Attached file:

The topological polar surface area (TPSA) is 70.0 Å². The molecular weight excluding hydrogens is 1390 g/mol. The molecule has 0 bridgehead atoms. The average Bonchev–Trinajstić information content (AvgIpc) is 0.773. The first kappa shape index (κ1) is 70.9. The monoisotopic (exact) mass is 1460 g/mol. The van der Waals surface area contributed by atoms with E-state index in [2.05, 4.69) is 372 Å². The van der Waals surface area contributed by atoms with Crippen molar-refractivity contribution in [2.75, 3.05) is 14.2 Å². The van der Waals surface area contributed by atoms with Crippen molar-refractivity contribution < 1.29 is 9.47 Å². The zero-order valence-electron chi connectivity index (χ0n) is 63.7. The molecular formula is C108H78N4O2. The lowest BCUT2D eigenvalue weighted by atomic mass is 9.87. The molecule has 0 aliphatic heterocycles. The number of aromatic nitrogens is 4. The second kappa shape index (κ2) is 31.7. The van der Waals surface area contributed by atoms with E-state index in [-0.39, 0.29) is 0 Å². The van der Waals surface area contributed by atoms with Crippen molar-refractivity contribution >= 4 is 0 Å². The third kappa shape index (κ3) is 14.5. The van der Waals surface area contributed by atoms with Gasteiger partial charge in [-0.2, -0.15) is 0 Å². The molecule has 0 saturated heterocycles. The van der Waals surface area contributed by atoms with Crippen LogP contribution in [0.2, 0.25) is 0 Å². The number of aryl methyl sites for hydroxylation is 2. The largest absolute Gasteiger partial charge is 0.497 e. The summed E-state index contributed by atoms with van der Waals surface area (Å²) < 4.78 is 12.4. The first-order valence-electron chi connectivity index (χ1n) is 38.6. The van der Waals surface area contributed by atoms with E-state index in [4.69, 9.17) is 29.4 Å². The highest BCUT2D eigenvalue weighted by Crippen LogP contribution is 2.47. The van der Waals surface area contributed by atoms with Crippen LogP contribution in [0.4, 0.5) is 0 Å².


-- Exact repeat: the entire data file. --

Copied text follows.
The topological polar surface area (TPSA) is 70.0 Å². The molecular weight excluding hydrogens is 1390 g/mol. The molecule has 0 bridgehead atoms. The average Bonchev–Trinajstić information content (AvgIpc) is 0.773. The first kappa shape index (κ1) is 70.9. The monoisotopic (exact) mass is 1460 g/mol. The van der Waals surface area contributed by atoms with E-state index in [2.05, 4.69) is 372 Å². The van der Waals surface area contributed by atoms with Crippen molar-refractivity contribution in [2.75, 3.05) is 14.2 Å². The van der Waals surface area contributed by atoms with Crippen molar-refractivity contribution < 1.29 is 9.47 Å². The zero-order valence-electron chi connectivity index (χ0n) is 63.7. The molecular formula is C108H78N4O2. The lowest BCUT2D eigenvalue weighted by atomic mass is 9.87. The molecule has 0 aliphatic heterocycles. The number of aromatic nitrogens is 4. The second kappa shape index (κ2) is 31.7. The van der Waals surface area contributed by atoms with E-state index in [-0.39, 0.29) is 0 Å². The van der Waals surface area contributed by atoms with Crippen molar-refractivity contribution >= 4 is 0 Å². The third kappa shape index (κ3) is 14.5. The van der Waals surface area contributed by atoms with Gasteiger partial charge in [-0.2, -0.15) is 0 Å². The molecule has 0 saturated heterocycles. The van der Waals surface area contributed by atoms with Crippen LogP contribution in [0.2, 0.25) is 0 Å². The number of aryl methyl sites for hydroxylation is 2. The largest absolute Gasteiger partial charge is 0.497 e. The summed E-state index contributed by atoms with van der Waals surface area (Å²) < 4.78 is 12.4. The first-order valence-electron chi connectivity index (χ1n) is 38.6. The van der Waals surface area contributed by atoms with E-state index in [4.69, 9.17) is 29.4 Å². The highest BCUT2D eigenvalue weighted by Crippen LogP contribution is 2.47. The van der Waals surface area contributed by atoms with Crippen LogP contribution in [0.4, 0.5) is 0 Å².